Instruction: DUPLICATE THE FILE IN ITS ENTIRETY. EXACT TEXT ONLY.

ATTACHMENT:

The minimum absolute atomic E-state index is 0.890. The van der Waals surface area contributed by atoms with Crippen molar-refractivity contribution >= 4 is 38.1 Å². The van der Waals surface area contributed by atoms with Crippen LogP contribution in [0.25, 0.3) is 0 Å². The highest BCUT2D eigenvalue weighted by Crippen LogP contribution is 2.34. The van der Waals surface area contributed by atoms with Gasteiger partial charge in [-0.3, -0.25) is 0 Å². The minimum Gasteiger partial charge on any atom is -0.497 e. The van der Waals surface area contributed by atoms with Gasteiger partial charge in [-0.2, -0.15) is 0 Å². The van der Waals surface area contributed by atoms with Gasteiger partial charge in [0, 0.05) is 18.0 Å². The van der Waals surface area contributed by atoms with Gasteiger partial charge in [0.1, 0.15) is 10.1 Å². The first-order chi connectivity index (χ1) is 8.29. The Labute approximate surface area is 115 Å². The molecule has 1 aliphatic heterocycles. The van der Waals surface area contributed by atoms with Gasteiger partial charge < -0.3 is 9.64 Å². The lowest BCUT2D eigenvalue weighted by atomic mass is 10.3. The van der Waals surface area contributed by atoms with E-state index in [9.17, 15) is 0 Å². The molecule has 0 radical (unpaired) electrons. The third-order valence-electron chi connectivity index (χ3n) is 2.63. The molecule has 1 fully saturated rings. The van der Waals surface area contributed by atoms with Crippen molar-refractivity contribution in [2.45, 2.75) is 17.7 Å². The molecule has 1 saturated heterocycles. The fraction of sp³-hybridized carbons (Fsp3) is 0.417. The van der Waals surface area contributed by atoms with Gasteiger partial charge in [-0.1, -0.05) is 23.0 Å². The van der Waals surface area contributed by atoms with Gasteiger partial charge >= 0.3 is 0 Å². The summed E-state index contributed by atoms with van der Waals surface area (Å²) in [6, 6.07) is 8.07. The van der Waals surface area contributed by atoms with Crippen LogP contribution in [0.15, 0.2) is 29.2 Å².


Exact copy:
The minimum absolute atomic E-state index is 0.890. The van der Waals surface area contributed by atoms with Crippen molar-refractivity contribution >= 4 is 38.1 Å². The van der Waals surface area contributed by atoms with Crippen LogP contribution in [0.25, 0.3) is 0 Å². The highest BCUT2D eigenvalue weighted by Crippen LogP contribution is 2.34. The van der Waals surface area contributed by atoms with Gasteiger partial charge in [-0.3, -0.25) is 0 Å². The minimum Gasteiger partial charge on any atom is -0.497 e. The van der Waals surface area contributed by atoms with Gasteiger partial charge in [-0.2, -0.15) is 0 Å². The van der Waals surface area contributed by atoms with Gasteiger partial charge in [0, 0.05) is 18.0 Å². The van der Waals surface area contributed by atoms with Gasteiger partial charge in [0.1, 0.15) is 10.1 Å². The first-order chi connectivity index (χ1) is 8.29. The Labute approximate surface area is 115 Å². The molecule has 1 aliphatic heterocycles. The van der Waals surface area contributed by atoms with Gasteiger partial charge < -0.3 is 9.64 Å². The lowest BCUT2D eigenvalue weighted by atomic mass is 10.3. The van der Waals surface area contributed by atoms with E-state index in [9.17, 15) is 0 Å². The molecule has 0 radical (unpaired) electrons. The third-order valence-electron chi connectivity index (χ3n) is 2.63. The molecule has 1 fully saturated rings. The van der Waals surface area contributed by atoms with Crippen molar-refractivity contribution in [2.45, 2.75) is 17.7 Å². The molecule has 1 saturated heterocycles. The fraction of sp³-hybridized carbons (Fsp3) is 0.417. The van der Waals surface area contributed by atoms with Gasteiger partial charge in [-0.1, -0.05) is 23.0 Å². The van der Waals surface area contributed by atoms with Gasteiger partial charge >= 0.3 is 0 Å². The summed E-state index contributed by atoms with van der Waals surface area (Å²) in [6, 6.07) is 8.07. The van der Waals surface area contributed by atoms with Crippen LogP contribution in [0.15, 0.2) is 29.2 Å².